He describes his background as petit-bourgeois and was born, he is proud to say, during the battle of Stalingrad (1942) probably in Birmingham since that’s where most of his troubles began. In 1962 he did a philosophy degree at Bangor but didn’t seem to make much use of it. A bookmark of mine sums it up - PHILOSOPHY MAJOR WILL PONDER FOR FOOD. He has a great affection for the University which, he says, was founded on subscriptions by local slate miners. I didn’t get to ask him about his course – presumably the English Empiricists (are there any Welsh thinkers? Russell lived in North Wales at the end of his life but never went native and JC Powys, who also lived in the area wasn’t even Welsh.) As for careers, one recalls that Wittgenstein sent one of his best pupils to work in a machine shop. Then there’s the case of Barrington-Jones (see Crazy Oik22 p66) who gave up teaching philosophy at Oxford and Princeton to become a plumber because he found the problems of plumbing more interesting. 

Following this great tradition he finished up in a factory watching a machine tool. This drove him nuts. I can imagine, having watched a few myself. Shapers and milling machines are the worst. They just go back and to. It’s like air travel – long periods of boredom interspersed with short jags of panic when the tool jams. The lathe is a better bet. Prince Bolkonski in War and Peace had one – and so did Louis XVI. But our class warrior couldn’t stand it and one day when the machine stopped he went with an electrician to the junction box. Inside he found a quite ravishing collection of brightly coloured wires and decided to become an electrician. The enduring memory of this episode in the factory was of the energy, resilience and humour of large gangs of women.

As a self-employed spark he made lots of money and ploughed this loot into a bookshop in Birmingham which he gradually filled with over 25000 books of a radical persuasion. His most cherished accessory was a big picture of Robert Mugabe displayed prominently. The place must have become a meeting point for revolutionaries and odd-balls and it’s quite conceivable the police had it clocked as a source of trouble. His shop was raided and damaged and he himself was banged up after a street riot against fascism. He reports being thrown in an underground cell where he was “beaten and raped”. He was by now in the ETU (a union later destroyed by the CIA) and the Communist Party (also destroyed later by the CIA). Remaining unpersuaded that the CIA had done all this I’m told that I live in a parallel universe. Yes, I thought, it’s called reality. And if there’s no area uncontrolled by the CIA meatgrinder then what about the Snowdon revelations? There are conspiracies but do we really believe that Princess Di was bumped off by Phil the Greek? That 9/11 was carried out by New York Jews? And that the moon landings actually took place on a back lot in Hollywood? I guess he doesn’t either but he’s down at that end of the spectrum.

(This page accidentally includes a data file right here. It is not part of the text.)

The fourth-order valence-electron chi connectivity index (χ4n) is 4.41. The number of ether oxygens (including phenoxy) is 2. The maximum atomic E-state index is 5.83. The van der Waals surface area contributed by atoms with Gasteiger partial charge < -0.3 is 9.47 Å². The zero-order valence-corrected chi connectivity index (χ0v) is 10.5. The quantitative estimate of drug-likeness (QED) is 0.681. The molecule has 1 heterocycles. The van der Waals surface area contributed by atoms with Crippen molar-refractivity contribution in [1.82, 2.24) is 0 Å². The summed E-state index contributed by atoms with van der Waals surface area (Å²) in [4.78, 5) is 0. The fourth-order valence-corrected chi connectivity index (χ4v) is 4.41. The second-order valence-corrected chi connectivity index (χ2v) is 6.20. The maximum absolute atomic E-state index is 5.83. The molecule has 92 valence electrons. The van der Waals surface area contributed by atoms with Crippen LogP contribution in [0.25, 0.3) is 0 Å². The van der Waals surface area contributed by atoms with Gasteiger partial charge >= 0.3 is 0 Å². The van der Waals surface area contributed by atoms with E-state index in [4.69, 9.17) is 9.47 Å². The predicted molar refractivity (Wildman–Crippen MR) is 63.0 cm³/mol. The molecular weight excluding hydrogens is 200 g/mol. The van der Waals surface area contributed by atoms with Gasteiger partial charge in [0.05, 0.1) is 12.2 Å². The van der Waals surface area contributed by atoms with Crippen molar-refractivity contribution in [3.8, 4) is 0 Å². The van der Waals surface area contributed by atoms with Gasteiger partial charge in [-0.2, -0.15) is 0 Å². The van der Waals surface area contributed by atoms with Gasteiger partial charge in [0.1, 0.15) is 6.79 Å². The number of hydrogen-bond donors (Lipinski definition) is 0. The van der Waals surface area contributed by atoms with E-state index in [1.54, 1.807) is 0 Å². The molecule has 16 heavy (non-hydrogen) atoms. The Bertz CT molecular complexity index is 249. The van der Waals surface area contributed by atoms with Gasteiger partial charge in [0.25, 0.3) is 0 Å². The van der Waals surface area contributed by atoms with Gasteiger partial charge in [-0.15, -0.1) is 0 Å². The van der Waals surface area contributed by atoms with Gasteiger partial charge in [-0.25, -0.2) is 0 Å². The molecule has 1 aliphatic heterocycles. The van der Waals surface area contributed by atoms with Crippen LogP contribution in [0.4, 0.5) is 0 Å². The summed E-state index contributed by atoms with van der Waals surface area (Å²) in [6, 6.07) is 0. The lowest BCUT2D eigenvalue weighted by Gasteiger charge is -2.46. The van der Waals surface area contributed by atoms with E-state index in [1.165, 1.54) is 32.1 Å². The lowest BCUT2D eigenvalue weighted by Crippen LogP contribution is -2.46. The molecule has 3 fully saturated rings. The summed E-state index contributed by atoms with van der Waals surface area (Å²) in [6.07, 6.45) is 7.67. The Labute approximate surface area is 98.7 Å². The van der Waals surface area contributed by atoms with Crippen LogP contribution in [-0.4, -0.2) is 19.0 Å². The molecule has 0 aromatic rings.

He revered the president of his CP branch who was a great organiser and orator. President seems an odd title – the main man in my experience was always the secretary. But I don’t doubt his racontes or their horrifying details. He claims to have done two spells in jail – five years and seven years and even been sued for libel, a case which went to the high court in London and in which he had no legal representation. In an aside he mentions wandering this high-establishment warren and coming across a clerk wielding a quill pen. I couldn’t find out exactly what this libel was, but he did publish a radical newspaper in Birmingham. 

He was imprisoned after the Birmingham pub bombing of 1974 in which six innocent Irishmen were banged up for years. He refers to this repeatedly as “The Birmingham Five”. He was considered part of the operation but later released. He adds an interesting detail on handcuffs. Normally you are cuffed in circular cuffs with your wrists in front – so you can have a pee. But once he was cruelly cuffed by plod in square cuffs with his hands behind. These bit into his wrists. A particular torture perhaps reserved only for commies. How many people know this? 

It was after these terrible incidents that he decided to flee to his old refuge – the Snowdonia National Park – or more specifically a small industrial estate in an old slate quarry overshadowed by a huge slate mountain near Tregarth and not far from the University of Bangor. It’s an idyllic spot. He has many books in Welsh on the shelves and is even taking exams in the language. He opened an envelope while I was there. It was his results. “A pass” he said “But a crap grade”

I didn’t explicitly state my own views – I’ve not come here to argue, just listen. But I guess he has me down as some toffee nosed academic who used to contribute to the Morning Star. Even the name gets in his craw. Changing from the Daily Worker was the start of the rot. Even so, what with his petit-bourgeois origins and university degree I guess my own proletarian credentials far exceed his even though I haven’t been cuffed in square handcuffs. He considers almost the whole staff of that organ to be loathsome piecesashit, traitors to the working class and mindless puppets of the CIA who are running the whole world and will soon institute a fascist dictatorship after the imminent world war three. I mention my old Bookspage editor Bob Leeson (see Oiklet 29) and his brother Phil who taught Marxist economics at Manchester University. Loathsome bastards! The only commie he respects (apart from the president of his Birmingham branch) is Rajani Palme Dutt – that old unreadable dinosaur, Balliol scholar and lifetime editor of Labour Monthly. An extract from Wikipedia may give him some cause for concern since it utters a heresy about one of his other gods JV Stalin